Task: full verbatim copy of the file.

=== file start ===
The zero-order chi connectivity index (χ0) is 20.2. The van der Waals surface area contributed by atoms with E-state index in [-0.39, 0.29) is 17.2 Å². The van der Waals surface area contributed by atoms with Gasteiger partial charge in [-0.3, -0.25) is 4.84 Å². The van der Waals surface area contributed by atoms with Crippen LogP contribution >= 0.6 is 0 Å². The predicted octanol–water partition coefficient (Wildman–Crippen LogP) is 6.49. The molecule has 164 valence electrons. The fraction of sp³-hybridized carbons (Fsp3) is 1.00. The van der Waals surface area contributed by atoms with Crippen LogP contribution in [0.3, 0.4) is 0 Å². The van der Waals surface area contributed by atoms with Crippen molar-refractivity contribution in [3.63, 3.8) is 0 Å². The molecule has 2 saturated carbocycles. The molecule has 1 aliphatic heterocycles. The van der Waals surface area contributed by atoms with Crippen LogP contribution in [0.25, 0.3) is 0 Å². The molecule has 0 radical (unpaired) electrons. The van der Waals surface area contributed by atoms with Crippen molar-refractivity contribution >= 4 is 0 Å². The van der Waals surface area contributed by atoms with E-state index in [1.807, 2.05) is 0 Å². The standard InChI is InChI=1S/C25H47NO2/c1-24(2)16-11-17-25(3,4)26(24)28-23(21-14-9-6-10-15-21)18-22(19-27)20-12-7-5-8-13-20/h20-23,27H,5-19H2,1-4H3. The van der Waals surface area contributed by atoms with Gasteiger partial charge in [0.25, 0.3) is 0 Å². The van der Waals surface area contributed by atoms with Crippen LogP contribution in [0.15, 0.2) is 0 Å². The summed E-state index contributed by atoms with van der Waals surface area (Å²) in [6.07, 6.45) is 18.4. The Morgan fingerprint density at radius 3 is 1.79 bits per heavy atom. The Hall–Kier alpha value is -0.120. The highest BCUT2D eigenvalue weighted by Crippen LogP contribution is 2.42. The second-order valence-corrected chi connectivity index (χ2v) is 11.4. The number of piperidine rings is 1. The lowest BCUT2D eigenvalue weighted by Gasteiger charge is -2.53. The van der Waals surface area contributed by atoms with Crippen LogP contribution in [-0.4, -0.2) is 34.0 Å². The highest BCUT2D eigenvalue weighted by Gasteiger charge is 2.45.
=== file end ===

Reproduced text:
The zero-order chi connectivity index (χ0) is 20.2. The van der Waals surface area contributed by atoms with E-state index in [-0.39, 0.29) is 17.2 Å². The van der Waals surface area contributed by atoms with Gasteiger partial charge in [-0.3, -0.25) is 4.84 Å². The van der Waals surface area contributed by atoms with Crippen LogP contribution >= 0.6 is 0 Å². The predicted octanol–water partition coefficient (Wildman–Crippen LogP) is 6.49. The molecule has 164 valence electrons. The fraction of sp³-hybridized carbons (Fsp3) is 1.00. The van der Waals surface area contributed by atoms with Crippen LogP contribution in [0.3, 0.4) is 0 Å². The van der Waals surface area contributed by atoms with Crippen molar-refractivity contribution in [3.63, 3.8) is 0 Å². The molecule has 2 saturated carbocycles. The molecule has 1 aliphatic heterocycles. The van der Waals surface area contributed by atoms with Crippen LogP contribution in [0.25, 0.3) is 0 Å². The molecule has 0 radical (unpaired) electrons. The van der Waals surface area contributed by atoms with Crippen molar-refractivity contribution >= 4 is 0 Å². The van der Waals surface area contributed by atoms with E-state index in [1.807, 2.05) is 0 Å². The standard InChI is InChI=1S/C25H47NO2/c1-24(2)16-11-17-25(3,4)26(24)28-23(21-14-9-6-10-15-21)18-22(19-27)20-12-7-5-8-13-20/h20-23,27H,5-19H2,1-4H3. The van der Waals surface area contributed by atoms with Gasteiger partial charge in [0.25, 0.3) is 0 Å². The van der Waals surface area contributed by atoms with Crippen LogP contribution in [0.15, 0.2) is 0 Å². The summed E-state index contributed by atoms with van der Waals surface area (Å²) in [6.07, 6.45) is 18.4. The Morgan fingerprint density at radius 3 is 1.79 bits per heavy atom. The Hall–Kier alpha value is -0.120. The highest BCUT2D eigenvalue weighted by Crippen LogP contribution is 2.42. The second-order valence-corrected chi connectivity index (χ2v) is 11.4. The number of piperidine rings is 1. The lowest BCUT2D eigenvalue weighted by Gasteiger charge is -2.53. The van der Waals surface area contributed by atoms with Crippen LogP contribution in [-0.4, -0.2) is 34.0 Å². The highest BCUT2D eigenvalue weighted by Gasteiger charge is 2.45.